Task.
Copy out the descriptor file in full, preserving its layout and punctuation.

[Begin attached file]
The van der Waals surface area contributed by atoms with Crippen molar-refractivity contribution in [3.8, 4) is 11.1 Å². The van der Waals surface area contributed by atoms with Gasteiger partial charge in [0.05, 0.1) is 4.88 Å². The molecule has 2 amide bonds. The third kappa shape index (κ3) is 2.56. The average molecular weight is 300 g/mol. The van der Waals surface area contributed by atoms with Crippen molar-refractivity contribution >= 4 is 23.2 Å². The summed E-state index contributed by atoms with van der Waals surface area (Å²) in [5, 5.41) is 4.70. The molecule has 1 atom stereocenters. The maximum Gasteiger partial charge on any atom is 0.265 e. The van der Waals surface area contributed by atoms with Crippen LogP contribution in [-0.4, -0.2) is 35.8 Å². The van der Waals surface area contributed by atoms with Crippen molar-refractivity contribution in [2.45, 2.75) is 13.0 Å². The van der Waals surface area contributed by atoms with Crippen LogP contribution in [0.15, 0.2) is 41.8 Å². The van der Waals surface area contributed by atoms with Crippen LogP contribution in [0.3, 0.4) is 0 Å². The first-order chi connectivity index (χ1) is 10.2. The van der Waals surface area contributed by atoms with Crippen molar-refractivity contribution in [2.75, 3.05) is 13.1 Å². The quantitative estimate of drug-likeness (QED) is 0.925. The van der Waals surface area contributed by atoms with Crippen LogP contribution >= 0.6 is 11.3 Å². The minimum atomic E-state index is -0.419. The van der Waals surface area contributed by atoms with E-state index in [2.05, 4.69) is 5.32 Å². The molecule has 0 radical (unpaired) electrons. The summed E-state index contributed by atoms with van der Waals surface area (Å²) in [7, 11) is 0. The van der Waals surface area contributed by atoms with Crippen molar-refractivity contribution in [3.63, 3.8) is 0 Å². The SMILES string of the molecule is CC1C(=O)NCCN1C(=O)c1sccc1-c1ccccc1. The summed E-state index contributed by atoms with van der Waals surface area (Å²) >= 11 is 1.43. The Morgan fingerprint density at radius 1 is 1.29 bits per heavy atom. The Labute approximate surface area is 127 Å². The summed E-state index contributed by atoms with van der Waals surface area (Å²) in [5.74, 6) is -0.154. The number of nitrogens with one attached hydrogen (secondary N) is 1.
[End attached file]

The van der Waals surface area contributed by atoms with Crippen molar-refractivity contribution in [3.8, 4) is 11.1 Å². The van der Waals surface area contributed by atoms with Gasteiger partial charge in [0.05, 0.1) is 4.88 Å². The molecule has 2 amide bonds. The third kappa shape index (κ3) is 2.56. The average molecular weight is 300 g/mol. The van der Waals surface area contributed by atoms with Crippen molar-refractivity contribution >= 4 is 23.2 Å². The summed E-state index contributed by atoms with van der Waals surface area (Å²) in [5, 5.41) is 4.70. The molecule has 1 atom stereocenters. The maximum Gasteiger partial charge on any atom is 0.265 e. The van der Waals surface area contributed by atoms with Crippen LogP contribution in [-0.4, -0.2) is 35.8 Å². The van der Waals surface area contributed by atoms with Crippen molar-refractivity contribution in [2.45, 2.75) is 13.0 Å². The van der Waals surface area contributed by atoms with Crippen LogP contribution in [0.15, 0.2) is 41.8 Å². The van der Waals surface area contributed by atoms with Crippen LogP contribution in [0.3, 0.4) is 0 Å². The first-order chi connectivity index (χ1) is 10.2. The van der Waals surface area contributed by atoms with Crippen molar-refractivity contribution in [2.75, 3.05) is 13.1 Å². The quantitative estimate of drug-likeness (QED) is 0.925. The van der Waals surface area contributed by atoms with Crippen LogP contribution >= 0.6 is 11.3 Å². The minimum atomic E-state index is -0.419. The van der Waals surface area contributed by atoms with E-state index in [2.05, 4.69) is 5.32 Å². The molecule has 0 radical (unpaired) electrons. The summed E-state index contributed by atoms with van der Waals surface area (Å²) in [7, 11) is 0. The van der Waals surface area contributed by atoms with Crippen molar-refractivity contribution in [3.63, 3.8) is 0 Å². The SMILES string of the molecule is CC1C(=O)NCCN1C(=O)c1sccc1-c1ccccc1. The summed E-state index contributed by atoms with van der Waals surface area (Å²) >= 11 is 1.43. The Morgan fingerprint density at radius 1 is 1.29 bits per heavy atom. The Labute approximate surface area is 127 Å². The summed E-state index contributed by atoms with van der Waals surface area (Å²) in [5.74, 6) is -0.154. The number of nitrogens with one attached hydrogen (secondary N) is 1.